Monday, October 25, 2010

That was weird

I just got what appears to be a personal rejection from Sheila Williams, the editor of Asimov's Science Fiction, calling my last submission "well done," though "not right," and expressing eager anticipation for my next submission.

Uh... that was the second worst story I have ever written.

Quick, you guys! Did Asimov's change their form rejection to be incredibly positive? Or do I have no idea what I am doing?

-bn

7 comments:

  1. It's still a form rejection, but there's clearly a gradation of response. Since Asimov's went to the e-submission system, one of my rejections has been "nicely done," two have been "well done", and three have been "very well done". The latest one was "thoughtful and well done". Four have said "not quite right for [me/Asimov's]" and one said "didn't quite work for me". The oldest response is from May 29th of this year and the newest was from Sept. 19th. Make of that what you will.

    All of those are much nicer than I was getting when I was sending paper submissions, but I think there might have just been some change in templates when it went to e-submissions.

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  2. As a P.S., Asimov's used to have this really annoying bottom-of-the-heap rejection where they sent you a rejection with no invitation to submit again, plus a copy of the guidelines, as if to say, "You idiot, can't you see right here in the guidelines where we asked for 'good' and 'well-written' stories?"

    It's like, your story was so bad that they had to take the extra effort to stuff in more paper in there just to demonstrate to you that they wanted to go the extra mile to make sure you'd never send them anything that bad again.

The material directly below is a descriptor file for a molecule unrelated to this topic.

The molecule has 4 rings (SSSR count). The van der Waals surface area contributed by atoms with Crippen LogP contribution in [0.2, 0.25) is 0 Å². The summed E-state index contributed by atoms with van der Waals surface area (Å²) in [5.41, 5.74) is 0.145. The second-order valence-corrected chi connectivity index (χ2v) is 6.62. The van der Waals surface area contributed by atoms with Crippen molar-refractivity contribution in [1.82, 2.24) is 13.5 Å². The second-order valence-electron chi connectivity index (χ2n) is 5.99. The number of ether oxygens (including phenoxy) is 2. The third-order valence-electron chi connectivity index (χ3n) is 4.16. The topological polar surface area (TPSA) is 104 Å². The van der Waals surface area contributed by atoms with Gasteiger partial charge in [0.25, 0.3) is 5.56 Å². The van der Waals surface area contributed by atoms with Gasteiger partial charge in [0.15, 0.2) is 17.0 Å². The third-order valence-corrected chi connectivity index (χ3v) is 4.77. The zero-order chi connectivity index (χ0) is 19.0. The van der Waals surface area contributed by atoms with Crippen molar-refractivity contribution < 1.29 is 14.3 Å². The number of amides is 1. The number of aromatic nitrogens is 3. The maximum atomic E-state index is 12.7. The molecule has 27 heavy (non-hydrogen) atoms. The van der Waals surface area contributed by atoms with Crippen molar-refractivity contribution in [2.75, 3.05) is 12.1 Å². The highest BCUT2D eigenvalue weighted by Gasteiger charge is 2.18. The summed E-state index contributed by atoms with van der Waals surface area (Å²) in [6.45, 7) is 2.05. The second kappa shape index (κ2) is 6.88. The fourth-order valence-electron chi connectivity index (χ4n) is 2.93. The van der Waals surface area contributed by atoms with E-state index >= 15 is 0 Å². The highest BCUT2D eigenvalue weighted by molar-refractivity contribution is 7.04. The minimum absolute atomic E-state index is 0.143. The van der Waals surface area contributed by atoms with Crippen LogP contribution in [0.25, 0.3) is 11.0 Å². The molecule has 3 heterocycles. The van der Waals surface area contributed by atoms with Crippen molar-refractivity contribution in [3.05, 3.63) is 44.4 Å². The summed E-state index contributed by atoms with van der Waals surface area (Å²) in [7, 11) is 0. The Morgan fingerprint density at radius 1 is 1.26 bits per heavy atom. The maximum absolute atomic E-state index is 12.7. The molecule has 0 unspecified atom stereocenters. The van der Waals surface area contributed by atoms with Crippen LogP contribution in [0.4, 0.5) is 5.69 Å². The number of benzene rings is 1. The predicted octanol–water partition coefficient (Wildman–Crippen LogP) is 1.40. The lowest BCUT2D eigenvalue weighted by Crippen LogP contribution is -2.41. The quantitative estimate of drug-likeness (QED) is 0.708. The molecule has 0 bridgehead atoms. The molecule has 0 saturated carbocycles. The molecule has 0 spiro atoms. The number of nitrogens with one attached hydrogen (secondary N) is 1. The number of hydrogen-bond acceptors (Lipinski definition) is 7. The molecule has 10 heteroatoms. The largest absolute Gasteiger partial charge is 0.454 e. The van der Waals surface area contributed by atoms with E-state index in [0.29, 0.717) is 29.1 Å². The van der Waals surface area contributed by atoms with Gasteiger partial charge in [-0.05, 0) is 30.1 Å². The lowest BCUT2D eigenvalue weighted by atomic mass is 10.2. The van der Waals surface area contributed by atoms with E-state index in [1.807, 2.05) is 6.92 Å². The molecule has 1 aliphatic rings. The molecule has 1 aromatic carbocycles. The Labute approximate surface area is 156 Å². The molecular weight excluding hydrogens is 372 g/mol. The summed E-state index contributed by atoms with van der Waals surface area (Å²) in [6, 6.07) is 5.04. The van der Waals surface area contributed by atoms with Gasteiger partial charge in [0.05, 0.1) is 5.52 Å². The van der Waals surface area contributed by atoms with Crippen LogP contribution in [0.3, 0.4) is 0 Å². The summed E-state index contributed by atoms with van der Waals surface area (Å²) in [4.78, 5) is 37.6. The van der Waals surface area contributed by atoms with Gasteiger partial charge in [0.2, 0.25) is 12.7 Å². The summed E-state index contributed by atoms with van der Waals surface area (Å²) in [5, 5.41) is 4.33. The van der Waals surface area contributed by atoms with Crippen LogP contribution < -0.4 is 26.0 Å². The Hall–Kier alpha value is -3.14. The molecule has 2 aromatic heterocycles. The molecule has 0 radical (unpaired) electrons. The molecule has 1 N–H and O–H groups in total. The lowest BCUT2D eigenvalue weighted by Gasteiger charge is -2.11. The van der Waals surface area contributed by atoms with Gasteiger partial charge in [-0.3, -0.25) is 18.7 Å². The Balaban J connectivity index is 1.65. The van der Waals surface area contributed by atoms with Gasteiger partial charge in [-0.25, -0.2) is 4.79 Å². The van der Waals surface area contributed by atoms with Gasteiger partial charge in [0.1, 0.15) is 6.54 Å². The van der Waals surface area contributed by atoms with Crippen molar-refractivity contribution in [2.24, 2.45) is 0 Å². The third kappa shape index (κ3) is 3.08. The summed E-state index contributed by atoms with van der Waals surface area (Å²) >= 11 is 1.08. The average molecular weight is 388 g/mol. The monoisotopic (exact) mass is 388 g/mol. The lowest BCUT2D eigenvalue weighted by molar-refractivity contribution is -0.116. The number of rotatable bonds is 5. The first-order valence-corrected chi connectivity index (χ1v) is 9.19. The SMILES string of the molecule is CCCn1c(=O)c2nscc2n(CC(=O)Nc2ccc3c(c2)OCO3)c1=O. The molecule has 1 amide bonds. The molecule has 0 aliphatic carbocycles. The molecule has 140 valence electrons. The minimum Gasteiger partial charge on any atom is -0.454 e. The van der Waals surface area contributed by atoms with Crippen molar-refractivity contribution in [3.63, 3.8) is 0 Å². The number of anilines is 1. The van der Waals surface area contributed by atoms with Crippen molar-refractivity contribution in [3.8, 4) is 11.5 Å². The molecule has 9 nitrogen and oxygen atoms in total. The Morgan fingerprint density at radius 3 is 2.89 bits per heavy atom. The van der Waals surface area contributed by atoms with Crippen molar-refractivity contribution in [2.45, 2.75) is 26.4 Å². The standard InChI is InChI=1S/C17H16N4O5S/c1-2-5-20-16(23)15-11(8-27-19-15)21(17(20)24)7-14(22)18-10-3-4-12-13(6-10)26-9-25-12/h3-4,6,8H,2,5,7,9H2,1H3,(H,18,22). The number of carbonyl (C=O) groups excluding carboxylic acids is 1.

Man...I got so many of those. I wonder if there's an equivalent to that in the new system?

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  3. Well gee thanks Rahul I WAS ONLY LOOKING FOR A SHOULDER TO CRY ON.

    Haha. No, I suspected as much. In the same hilarious vein of great form rejections, check this out:

    http://www.boingboing.net/2010/10/23/old-film-rejection-s.html

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  4. He shut down your sadness with statistics. That's cold!

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  5. I guess I should compose my death-haiku.

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  6. I mean...your rejection is still good...it's just part of a graded set of forms. Just like a "didn't work for me" is much better than a "didn't grab me" at F&SF. Or like how a yellow form was better than a blue form at Realms of Fantasy.

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  7. It's a little late for that, Rahul. The short blade has been readied; my second stands ready to behead me before the pain eats too deep in my gut.

    In fact, I'd be dead already if I wasn't obsessively re-writing this haiku. I mean, how will it be received by the Gods? Will they hand me a a blue form at the Gates of Heaven?

    You know I be playin'; I'm glad to know I'm a slight cut above. Although, I can never decide which kind of rejection I ultimately prefer: the gentle but formulaic rebuff (Asimov's, F&SF); the cold statistical form letter (Clarkesworld, Fantasy); or the "Thank you; no" that IGMS delivers.

    Strangely, I think I like the last one. "No time to cry," as it were; it keeps me moving, and I actually laugh out loud every time I read it, which is another pro.

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